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The frequency with which albuminuria of pregnancy recurs with subsequent pregnancies is very much greater than is usually stated. In a series of twenty-eight cases it recurred in 68 per cent.
Its significance lies in that it points to permanent renal damage.
A patient with recurrent albuminuria of pregnancy usually manifests signs and symptoms of “pregnancy kidney” rather than of chronic nephritis. This is accounted for by breaking away from the practice of trying to fit into distinct pathological groups, cases which are really varying mixtures of two pathologies. Recurrent albuminuria of pregnancy is really a transitory pregnancy kidney occurring in a patient who is suffering from a permanent chronic nephritis.
Evidence is brought forward to show that chronic nephritis may arise de novo as a sequel to pregnancy kidney. The frequency with which this permanent damage can be demonstrated in previously healthy women depends largely upon the delicacy of the tests for estimating renal function. The most delicate test is a subsequent pregnancy; and where this is available, we find permanent renal damage in about 57 per cent. If such advanced changes as persistent albuminuria, cardiac hypertrophy, etc., are taken as evidence of chronic nephritis, we find it in only 14 per cent.
When pregnancy occurs in a patient already suffering from obvious chronic renal disease, the superimposed pregnancy kidney (which always occurs to a greater or less extent) causes an increase in the permanent renal damage. These cases are uncommon, but always serious, and, on account of the danger to which the mother is exposed, pregnancy should invariably be terminated as soon as possible.
It is never possible to say that there is no danger to the mother when albuminuria occurs during pregnancy; and the term “functional albuminuria of pregnancy” should be abolished, being misleading to the clinician, and meaningless to the pathologist.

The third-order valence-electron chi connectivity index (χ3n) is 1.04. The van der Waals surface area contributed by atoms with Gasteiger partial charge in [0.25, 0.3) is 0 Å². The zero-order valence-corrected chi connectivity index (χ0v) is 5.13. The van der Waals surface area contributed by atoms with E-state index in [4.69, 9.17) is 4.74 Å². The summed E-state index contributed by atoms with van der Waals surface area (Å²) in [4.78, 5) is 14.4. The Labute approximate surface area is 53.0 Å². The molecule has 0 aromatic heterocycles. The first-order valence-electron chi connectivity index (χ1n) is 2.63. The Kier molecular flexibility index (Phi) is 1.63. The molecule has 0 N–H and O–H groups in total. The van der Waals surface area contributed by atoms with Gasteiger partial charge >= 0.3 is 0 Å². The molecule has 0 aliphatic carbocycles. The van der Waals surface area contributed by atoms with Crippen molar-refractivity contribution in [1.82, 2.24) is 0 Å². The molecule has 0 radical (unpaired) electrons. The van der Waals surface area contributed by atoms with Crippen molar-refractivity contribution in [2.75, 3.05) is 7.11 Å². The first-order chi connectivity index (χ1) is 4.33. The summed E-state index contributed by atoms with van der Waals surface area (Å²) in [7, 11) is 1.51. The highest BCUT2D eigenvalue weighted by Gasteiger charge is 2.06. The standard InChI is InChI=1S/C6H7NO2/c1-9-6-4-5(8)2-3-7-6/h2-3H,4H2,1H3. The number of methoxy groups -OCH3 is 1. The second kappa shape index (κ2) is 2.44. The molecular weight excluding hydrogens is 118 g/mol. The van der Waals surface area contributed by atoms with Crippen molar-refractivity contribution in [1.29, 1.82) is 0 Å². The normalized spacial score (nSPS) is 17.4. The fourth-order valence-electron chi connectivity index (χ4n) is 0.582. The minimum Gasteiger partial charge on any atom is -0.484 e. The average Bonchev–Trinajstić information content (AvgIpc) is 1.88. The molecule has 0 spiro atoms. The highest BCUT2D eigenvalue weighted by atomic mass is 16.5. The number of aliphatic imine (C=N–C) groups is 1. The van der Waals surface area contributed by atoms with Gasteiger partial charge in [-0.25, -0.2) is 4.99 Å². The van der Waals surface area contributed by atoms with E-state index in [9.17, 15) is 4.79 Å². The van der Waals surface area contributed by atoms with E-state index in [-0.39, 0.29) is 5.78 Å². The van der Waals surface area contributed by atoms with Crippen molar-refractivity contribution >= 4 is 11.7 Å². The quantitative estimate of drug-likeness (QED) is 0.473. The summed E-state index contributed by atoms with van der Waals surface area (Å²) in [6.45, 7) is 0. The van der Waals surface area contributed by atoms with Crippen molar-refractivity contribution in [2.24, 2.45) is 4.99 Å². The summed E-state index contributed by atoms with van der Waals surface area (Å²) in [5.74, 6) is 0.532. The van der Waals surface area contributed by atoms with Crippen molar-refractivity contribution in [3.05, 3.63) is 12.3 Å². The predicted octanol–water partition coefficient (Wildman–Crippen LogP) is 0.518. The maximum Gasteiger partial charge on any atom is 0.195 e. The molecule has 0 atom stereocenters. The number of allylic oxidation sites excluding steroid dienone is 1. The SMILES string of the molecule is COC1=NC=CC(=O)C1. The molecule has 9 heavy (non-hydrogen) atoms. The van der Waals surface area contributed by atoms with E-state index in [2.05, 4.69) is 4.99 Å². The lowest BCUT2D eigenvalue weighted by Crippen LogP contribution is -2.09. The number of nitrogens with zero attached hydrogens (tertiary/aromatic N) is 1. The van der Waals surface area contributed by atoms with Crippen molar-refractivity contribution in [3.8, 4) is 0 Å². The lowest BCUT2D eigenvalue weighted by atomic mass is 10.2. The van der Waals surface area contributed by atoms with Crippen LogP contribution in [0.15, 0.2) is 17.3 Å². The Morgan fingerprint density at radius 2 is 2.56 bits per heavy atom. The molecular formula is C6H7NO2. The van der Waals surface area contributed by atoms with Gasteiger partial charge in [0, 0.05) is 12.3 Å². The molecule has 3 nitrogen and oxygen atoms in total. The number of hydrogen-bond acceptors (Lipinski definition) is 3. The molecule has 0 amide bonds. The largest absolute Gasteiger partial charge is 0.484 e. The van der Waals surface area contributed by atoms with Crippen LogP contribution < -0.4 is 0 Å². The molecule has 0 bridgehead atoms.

The remaining cases of albuminuria during pregnancy are due to pregnancy kidney. It is shown that they run two main risks. The risk of eclampsia (except in fulminating cases) can be avoided by proper treatment and timely termination of pregnancy. The risk of chronic nephritis occurring as a direct result of pregnancy is, however, not sufficiently recognized, and in consequence, steps are not usually taken to avoid what is actually quite a common sequel. If a patient with albuminuria is treated carefully over a long period, and induction of labour is performed only just soon enough to avoid eclampsia, there is a tendency to regard such treatment as an obstetric triumph made possible by the great clinical acumen of the obstetrician. Actually it is often a grave obstetric blunder, in that, as a result of the prolonged albuminuria, an incurable chronic nephritis may develop. Once this danger has been recognized we may turn our attention to the possibility of avoiding it—and some indication is given as to how cases in which permanent renal damage is likely to arise, may be recognized, so that labour may be induced as a prophylactic (rather than a therapeutic) measure against chronic nephritis. It is also shown that it is unwise to jeopardize the mother for the sake of what may in these cases quite likely be a macerated fœtus.